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Website: The Art of Science

Study the science of art and the art of science. –Leonardo da Vinci

1280-500Since 2005, Princeton University has hosted an annual The Art of Science exhibition and contest, intended to explore the interplay between science and art. The 2010 competition drew more than 115 submissions from 20 departments, with 45 images chosen to represent the theme of “energy,” including several from engineering departments. Each image,  produced during the course of scientific research, was selected  for its aesthetic excellence, as well as scientific or technical interest. Selections from the 2005-2010 exhibits can be accessed online, displaying work by Princeton undergraduates, faculty, research staff, graduate students, and alumni.1315-500

Images depicted here:

(top image:) Nonlinear Olympic Rings by Dmitry V. Dylov (GS) and Jason W. Fleischer (fac) , Department of Electrical Engineering. Noise is commonly considered harmful to signal transmission. Nonetheless, it still carries a remarkable amount of energy that can come in handy in certain situations — if used in the right way! In this experiment, for example, we used “non-linear” material — which is known to alter the behavior of light in strange ways — in order to extract the energy from noise. Thus an obscured image — in this case, an image of Olympic rings — emerged as a clear pattern. The process is akin to improving poor TV reception using the distorted, or “noisy,” part of the broadcast signal.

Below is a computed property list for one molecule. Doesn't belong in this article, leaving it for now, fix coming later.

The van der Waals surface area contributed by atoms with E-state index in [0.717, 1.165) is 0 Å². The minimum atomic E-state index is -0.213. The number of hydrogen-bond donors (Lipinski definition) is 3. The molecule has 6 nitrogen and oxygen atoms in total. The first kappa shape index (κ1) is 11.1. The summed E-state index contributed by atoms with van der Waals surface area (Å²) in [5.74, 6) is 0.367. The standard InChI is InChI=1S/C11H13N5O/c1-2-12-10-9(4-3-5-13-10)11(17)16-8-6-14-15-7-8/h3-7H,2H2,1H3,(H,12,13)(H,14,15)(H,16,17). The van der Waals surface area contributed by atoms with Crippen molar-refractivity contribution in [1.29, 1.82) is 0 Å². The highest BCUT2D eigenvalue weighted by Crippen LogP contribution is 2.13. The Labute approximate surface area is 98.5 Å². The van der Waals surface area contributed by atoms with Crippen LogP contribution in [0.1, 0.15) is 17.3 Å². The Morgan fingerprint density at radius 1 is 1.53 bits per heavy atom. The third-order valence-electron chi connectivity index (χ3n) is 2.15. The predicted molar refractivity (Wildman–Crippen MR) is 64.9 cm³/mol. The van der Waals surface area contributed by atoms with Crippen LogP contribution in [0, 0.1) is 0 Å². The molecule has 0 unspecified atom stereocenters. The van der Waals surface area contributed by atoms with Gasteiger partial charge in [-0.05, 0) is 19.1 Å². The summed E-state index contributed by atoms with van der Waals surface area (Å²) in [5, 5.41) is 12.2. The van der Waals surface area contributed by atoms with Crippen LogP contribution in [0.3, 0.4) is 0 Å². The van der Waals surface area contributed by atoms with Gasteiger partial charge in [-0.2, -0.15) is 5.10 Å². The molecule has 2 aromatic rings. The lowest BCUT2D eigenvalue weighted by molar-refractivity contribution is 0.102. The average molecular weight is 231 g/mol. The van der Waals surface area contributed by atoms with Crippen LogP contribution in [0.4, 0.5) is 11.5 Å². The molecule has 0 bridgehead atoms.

(bottom image:) Stirring Faces by Steve Brunton (GS), Department of Mechanical & Aerospace Engineering. These panels show mixing that takes place when a flat plate moves up and down in an otherwise still fluid. Each face represents the fluid flow field at a different point in time. As the fluid mixes, the facial expressions become more elaborate.

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